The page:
"I'll look further into the oscarsoundtech. Are those the lavs that I've read about that are made to order?" - Not sure what you mean by "made to order".. the OST mics can be configured with a connector of your choice. Mine are with plugs for my wirless transmitters and additional XLR Phantom Power adapters that take the place of the transmitters for hardwired use.

With dual powered mics, the Phantom Power option normally yields better S/N specs and higher SPL handling than with a battery.. it's certainly not night and day though. If using Phantom Power, I would remove the battery all together unless there's a switch. I have some older AT899s (originally for use with my Lectro 211s, I've never noticed a noise problem and post never complained either. I don't much like the 899's stiff cables though, I understand the latter model cables are better.

Have you checked the downloaded files though a pro sound card and good studio monitors.. The 660's HP amp is under-powered and inherently noisy, probably even through the FP33's return if it's cranked.
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Old April 7th, 2015, 09:39 PM   #10
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Re: A-T899 lav a bit "hissy"

The AT899 kit also includes a small cap with a wire screen that snaps onto the mic. I think this reduces the high frequency response of the mic, which is fairly bright sounding.

I almost always use my AT899's with both the cap in place and the tiny foam windscreen, which also makes it a little less bright.

I keep the rolloff switch in the flat position most of the time.

I would try running the mic with just phantom power and no battery in place at all.

And as mentioned, check the recorded files on good speakers.

Also make sure you're set to a realistic practical recording level. It's easy when testing to crank up too much gain listening for the self-noise of a mic.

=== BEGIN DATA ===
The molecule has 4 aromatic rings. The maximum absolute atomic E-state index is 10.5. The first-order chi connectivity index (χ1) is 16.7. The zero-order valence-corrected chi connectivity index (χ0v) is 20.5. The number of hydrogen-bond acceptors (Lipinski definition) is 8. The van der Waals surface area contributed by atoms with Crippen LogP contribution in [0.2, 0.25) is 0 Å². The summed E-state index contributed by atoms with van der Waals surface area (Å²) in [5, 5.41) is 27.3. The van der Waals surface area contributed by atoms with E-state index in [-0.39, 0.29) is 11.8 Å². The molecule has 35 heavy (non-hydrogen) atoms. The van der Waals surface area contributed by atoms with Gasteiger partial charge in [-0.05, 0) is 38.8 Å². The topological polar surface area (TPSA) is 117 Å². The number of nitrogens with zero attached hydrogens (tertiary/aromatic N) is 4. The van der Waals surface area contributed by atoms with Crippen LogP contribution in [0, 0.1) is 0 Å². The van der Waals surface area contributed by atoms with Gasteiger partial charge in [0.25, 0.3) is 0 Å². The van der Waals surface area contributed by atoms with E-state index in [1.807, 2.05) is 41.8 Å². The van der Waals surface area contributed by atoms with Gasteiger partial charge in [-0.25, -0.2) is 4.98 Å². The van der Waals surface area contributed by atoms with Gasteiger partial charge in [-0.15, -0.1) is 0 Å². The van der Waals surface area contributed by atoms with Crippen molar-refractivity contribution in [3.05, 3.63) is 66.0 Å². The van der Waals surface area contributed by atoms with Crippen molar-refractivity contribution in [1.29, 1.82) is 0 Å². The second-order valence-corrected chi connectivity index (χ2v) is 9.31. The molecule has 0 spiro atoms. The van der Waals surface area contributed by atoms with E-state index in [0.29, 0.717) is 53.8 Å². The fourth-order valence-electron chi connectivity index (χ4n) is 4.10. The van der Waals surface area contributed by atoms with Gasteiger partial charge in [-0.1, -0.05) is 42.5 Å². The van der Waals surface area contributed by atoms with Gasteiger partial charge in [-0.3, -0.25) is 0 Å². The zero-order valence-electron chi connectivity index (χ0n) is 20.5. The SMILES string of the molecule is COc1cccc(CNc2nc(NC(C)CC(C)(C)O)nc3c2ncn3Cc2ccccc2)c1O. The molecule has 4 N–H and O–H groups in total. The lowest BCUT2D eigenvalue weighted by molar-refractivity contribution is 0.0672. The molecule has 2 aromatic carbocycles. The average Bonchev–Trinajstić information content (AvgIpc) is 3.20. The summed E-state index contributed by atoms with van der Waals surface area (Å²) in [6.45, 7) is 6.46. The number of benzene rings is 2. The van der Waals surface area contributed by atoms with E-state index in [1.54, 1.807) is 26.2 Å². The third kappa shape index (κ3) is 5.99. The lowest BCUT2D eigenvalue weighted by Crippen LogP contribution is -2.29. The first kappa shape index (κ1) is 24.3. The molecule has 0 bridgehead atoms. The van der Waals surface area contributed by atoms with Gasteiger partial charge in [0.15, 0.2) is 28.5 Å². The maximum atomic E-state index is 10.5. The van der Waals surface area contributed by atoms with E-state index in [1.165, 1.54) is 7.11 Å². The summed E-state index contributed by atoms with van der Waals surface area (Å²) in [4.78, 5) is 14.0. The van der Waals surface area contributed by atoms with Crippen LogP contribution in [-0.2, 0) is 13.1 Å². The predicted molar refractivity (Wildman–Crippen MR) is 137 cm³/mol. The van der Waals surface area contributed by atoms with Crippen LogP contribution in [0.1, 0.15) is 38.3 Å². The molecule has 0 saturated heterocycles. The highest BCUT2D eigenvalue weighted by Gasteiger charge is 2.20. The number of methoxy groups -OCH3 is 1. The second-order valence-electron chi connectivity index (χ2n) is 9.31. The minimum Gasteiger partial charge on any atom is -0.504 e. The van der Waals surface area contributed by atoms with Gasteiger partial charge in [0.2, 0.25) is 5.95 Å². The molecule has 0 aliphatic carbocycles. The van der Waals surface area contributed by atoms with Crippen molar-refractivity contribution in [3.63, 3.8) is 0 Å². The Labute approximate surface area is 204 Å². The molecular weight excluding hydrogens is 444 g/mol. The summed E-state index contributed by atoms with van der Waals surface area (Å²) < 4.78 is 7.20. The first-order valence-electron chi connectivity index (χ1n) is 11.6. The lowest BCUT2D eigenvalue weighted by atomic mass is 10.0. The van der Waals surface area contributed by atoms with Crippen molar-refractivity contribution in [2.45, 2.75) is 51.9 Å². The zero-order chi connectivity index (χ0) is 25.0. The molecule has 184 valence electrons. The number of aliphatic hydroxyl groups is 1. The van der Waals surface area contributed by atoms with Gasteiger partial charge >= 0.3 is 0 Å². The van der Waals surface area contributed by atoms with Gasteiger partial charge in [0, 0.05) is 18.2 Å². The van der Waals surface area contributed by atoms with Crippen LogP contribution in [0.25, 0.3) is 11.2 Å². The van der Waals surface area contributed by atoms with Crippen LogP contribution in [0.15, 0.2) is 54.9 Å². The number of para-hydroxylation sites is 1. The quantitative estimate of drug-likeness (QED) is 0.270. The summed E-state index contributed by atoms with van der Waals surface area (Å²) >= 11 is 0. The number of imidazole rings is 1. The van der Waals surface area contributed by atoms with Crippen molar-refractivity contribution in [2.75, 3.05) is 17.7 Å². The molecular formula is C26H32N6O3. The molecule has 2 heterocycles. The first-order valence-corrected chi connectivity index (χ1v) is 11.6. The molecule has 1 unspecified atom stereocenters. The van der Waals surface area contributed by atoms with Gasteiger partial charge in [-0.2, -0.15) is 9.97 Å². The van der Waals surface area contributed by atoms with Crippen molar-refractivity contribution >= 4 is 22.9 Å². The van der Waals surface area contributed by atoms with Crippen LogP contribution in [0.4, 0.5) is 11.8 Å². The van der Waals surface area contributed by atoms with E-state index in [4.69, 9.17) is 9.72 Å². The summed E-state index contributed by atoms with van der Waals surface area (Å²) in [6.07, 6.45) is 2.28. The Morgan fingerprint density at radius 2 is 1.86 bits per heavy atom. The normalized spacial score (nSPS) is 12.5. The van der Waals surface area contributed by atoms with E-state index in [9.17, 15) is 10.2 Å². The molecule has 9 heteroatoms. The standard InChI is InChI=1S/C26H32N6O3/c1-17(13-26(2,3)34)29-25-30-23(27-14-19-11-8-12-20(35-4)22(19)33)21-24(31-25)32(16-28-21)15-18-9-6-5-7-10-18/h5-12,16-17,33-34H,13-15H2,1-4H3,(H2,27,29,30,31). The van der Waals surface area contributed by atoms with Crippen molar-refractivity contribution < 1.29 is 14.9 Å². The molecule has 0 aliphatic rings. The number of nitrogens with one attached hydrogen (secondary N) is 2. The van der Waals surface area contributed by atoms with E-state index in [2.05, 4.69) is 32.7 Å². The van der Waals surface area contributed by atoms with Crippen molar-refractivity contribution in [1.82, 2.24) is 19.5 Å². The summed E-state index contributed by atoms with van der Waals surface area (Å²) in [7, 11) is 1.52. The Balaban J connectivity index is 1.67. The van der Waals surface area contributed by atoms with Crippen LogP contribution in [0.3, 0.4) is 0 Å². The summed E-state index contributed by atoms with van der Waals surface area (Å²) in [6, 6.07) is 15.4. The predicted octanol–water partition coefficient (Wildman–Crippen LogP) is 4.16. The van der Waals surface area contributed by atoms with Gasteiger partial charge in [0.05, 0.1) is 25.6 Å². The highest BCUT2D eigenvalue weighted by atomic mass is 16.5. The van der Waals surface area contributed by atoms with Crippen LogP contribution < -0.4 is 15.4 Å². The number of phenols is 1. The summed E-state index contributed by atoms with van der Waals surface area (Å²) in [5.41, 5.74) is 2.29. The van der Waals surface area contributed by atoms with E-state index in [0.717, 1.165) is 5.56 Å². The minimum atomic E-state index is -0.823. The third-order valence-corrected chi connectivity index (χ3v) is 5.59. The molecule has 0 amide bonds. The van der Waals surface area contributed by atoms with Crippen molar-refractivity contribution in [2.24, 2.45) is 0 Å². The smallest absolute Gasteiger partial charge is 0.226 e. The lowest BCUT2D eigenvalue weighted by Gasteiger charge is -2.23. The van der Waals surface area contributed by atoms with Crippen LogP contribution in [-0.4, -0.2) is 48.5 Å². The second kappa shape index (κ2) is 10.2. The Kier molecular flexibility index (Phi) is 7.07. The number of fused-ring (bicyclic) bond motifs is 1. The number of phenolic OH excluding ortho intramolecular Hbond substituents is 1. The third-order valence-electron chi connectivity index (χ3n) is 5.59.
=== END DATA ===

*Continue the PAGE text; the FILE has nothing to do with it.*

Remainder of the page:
That said, almost any lav will have higher self-noise than a quality larger-diaphragm mic in the same price class.
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Old April 8th, 2015, 06:38 AM   #11
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Re: A-T899 lav a bit "hissy"

Also, any hiss will usually be more apparent when listening with headphones as opposed to speakers.

You may be able to reduce the hiss a bit using noise filtering in audio editing programs such as Audition. But use a light touch to avoid adding other artifacts in the sound. Also, using noise gating may help suppress the hiss when there is no other sound/voice present.

I believe that the equivalent noise level translates to the sound pressure level required to provide the same output.
That would imply a S/N (at 1 Pa) of about 94-28 = 66 dB, for the 11D, about 2 dB better than the AT, but that is likely less than variation within a production run. Published figures are often weighted and may not account for production variations in individual models or aging, so use the specs as a starting guide, and conduct listening tests to decide.

Phantom power might give lower noise floor, and it might not. Give it a try.

However, keep in mind that no background noise is an unnatural state and might sound a bit strange, so strive to reach an acceptable level.
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Old April 8th, 2015, 12:22 PM   #12
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Re: A-T899 lav a bit "hissy"